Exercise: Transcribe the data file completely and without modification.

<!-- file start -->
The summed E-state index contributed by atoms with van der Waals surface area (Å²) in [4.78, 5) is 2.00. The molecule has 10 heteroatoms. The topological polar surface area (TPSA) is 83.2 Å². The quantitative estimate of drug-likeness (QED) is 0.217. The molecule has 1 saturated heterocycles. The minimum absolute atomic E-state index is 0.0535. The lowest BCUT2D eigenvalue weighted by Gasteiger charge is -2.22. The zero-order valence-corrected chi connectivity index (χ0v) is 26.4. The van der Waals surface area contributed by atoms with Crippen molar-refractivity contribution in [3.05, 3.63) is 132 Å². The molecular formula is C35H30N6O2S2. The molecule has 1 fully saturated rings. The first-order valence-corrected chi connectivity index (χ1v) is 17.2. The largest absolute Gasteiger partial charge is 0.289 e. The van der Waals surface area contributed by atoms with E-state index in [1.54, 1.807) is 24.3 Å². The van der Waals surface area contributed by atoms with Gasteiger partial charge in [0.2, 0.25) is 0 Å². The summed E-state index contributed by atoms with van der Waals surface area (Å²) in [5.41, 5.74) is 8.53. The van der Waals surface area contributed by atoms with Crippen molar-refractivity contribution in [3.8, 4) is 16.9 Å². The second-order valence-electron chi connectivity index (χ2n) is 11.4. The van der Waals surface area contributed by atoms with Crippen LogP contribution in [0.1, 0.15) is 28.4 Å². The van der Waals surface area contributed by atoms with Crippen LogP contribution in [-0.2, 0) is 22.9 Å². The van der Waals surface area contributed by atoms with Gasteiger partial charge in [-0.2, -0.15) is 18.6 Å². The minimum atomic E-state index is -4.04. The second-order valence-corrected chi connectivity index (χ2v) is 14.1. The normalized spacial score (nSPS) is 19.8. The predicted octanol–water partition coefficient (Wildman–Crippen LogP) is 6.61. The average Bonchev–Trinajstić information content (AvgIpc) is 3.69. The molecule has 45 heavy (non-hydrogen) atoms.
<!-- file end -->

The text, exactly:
The summed E-state index contributed by atoms with van der Waals surface area (Å²) in [4.78, 5) is 2.00. The molecule has 10 heteroatoms. The topological polar surface area (TPSA) is 83.2 Å². The quantitative estimate of drug-likeness (QED) is 0.217. The molecule has 1 saturated heterocycles. The minimum absolute atomic E-state index is 0.0535. The lowest BCUT2D eigenvalue weighted by Gasteiger charge is -2.22. The zero-order valence-corrected chi connectivity index (χ0v) is 26.4. The van der Waals surface area contributed by atoms with Crippen molar-refractivity contribution in [3.05, 3.63) is 132 Å². The molecular formula is C35H30N6O2S2. The molecule has 1 fully saturated rings. The first-order valence-corrected chi connectivity index (χ1v) is 17.2. The largest absolute Gasteiger partial charge is 0.289 e. The van der Waals surface area contributed by atoms with E-state index in [1.54, 1.807) is 24.3 Å². The van der Waals surface area contributed by atoms with Gasteiger partial charge in [0.2, 0.25) is 0 Å². The summed E-state index contributed by atoms with van der Waals surface area (Å²) in [5.41, 5.74) is 8.53. The van der Waals surface area contributed by atoms with Crippen molar-refractivity contribution in [3.8, 4) is 16.9 Å². The second-order valence-electron chi connectivity index (χ2n) is 11.4. The van der Waals surface area contributed by atoms with Crippen LogP contribution in [0.1, 0.15) is 28.4 Å². The van der Waals surface area contributed by atoms with Crippen LogP contribution in [-0.2, 0) is 22.9 Å². The van der Waals surface area contributed by atoms with Gasteiger partial charge in [-0.2, -0.15) is 18.6 Å². The minimum atomic E-state index is -4.04. The second-order valence-corrected chi connectivity index (χ2v) is 14.1. The normalized spacial score (nSPS) is 19.8. The predicted octanol–water partition coefficient (Wildman–Crippen LogP) is 6.61. The average Bonchev–Trinajstić information content (AvgIpc) is 3.69. The molecule has 45 heavy (non-hydrogen) atoms.